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dc.contributor.authorCarreño-Fuentes, Liliana
dc.contributor.authorBahena, Daniel
dc.contributor.authorPalomares, Laura A.
dc.contributor.authorRamírez, Octavio T.
dc.contributor.authorJosé-Yacamán, Miguel
dc.contributor.authorPlascencia-Villa, Germán
dc.date.accessioned2021-04-19T15:00:04Z
dc.date.available2021-04-19T15:00:04Z
dc.date.issued8/25/2016
dc.identifierdoi: 10.3390/met6090200
dc.identifier.citationMetals 6 (9): 200 (2016)
dc.identifier.urihttps://hdl.handle.net/20.500.12588/363
dc.description.abstractViral templates are highly versatile biotemplates used for the synthesis of nanostructured materials. Rotavirus VP6 self-assembles into nanotubular hollow structures with well-defined diameters and variable lengths, serving as a nucleic acid-free biotemplate to synthesize metal nanoparticles of controlled size, shape, and orientation. Molecular docking simulations show that exposed residues (H173-S240-D242 and N200-N310) of VP6 have the ability to specifically bind Pd(II) ions, which serve as nucleation sites for the growth and stabilization of palladium nanoclusters. Using VP6 nanotubes as biotemplates allows for obtaining small Pd particles of 1–5 nm in diameter. Advanced electron microscopy imaging and characterization through ultra-high-resolution field-emission scanning electron microscopy (UHR-FE-SEM) and spherical aberration-corrected scanning transmission electron microscopy (Cs-STEM) at a low voltage dose (80 kV) reveals, with high spatial resolution, the structure of Pd nanoparticles attached to the macromolecular biotemplates.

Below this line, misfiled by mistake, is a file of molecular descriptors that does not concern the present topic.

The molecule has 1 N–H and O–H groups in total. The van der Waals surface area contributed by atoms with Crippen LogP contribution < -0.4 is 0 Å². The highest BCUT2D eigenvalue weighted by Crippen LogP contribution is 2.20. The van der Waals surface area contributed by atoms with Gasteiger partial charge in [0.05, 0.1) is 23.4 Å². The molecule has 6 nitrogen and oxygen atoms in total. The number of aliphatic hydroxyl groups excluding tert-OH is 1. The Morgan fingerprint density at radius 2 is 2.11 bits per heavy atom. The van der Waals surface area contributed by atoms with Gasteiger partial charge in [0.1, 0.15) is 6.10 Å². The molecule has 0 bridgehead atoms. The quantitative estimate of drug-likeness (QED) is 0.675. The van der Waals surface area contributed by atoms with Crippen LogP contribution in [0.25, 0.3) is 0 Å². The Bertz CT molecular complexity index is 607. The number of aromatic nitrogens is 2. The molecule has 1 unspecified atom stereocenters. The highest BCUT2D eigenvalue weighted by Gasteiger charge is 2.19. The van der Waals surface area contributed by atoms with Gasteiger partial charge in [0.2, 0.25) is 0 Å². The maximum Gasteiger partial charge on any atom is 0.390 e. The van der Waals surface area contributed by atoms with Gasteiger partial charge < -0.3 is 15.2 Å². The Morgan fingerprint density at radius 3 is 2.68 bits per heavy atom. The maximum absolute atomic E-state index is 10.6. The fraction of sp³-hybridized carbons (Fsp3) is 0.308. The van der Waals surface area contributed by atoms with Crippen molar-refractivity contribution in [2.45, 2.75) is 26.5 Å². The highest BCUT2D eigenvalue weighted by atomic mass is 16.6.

dc.titleMolecular Docking and Aberration-Corrected STEM of Palladium Nanoparticles on Viral Templates
dc.date.updated2021-04-19T15:00:04Z
dc.description.departmentPhysics and Astronomy


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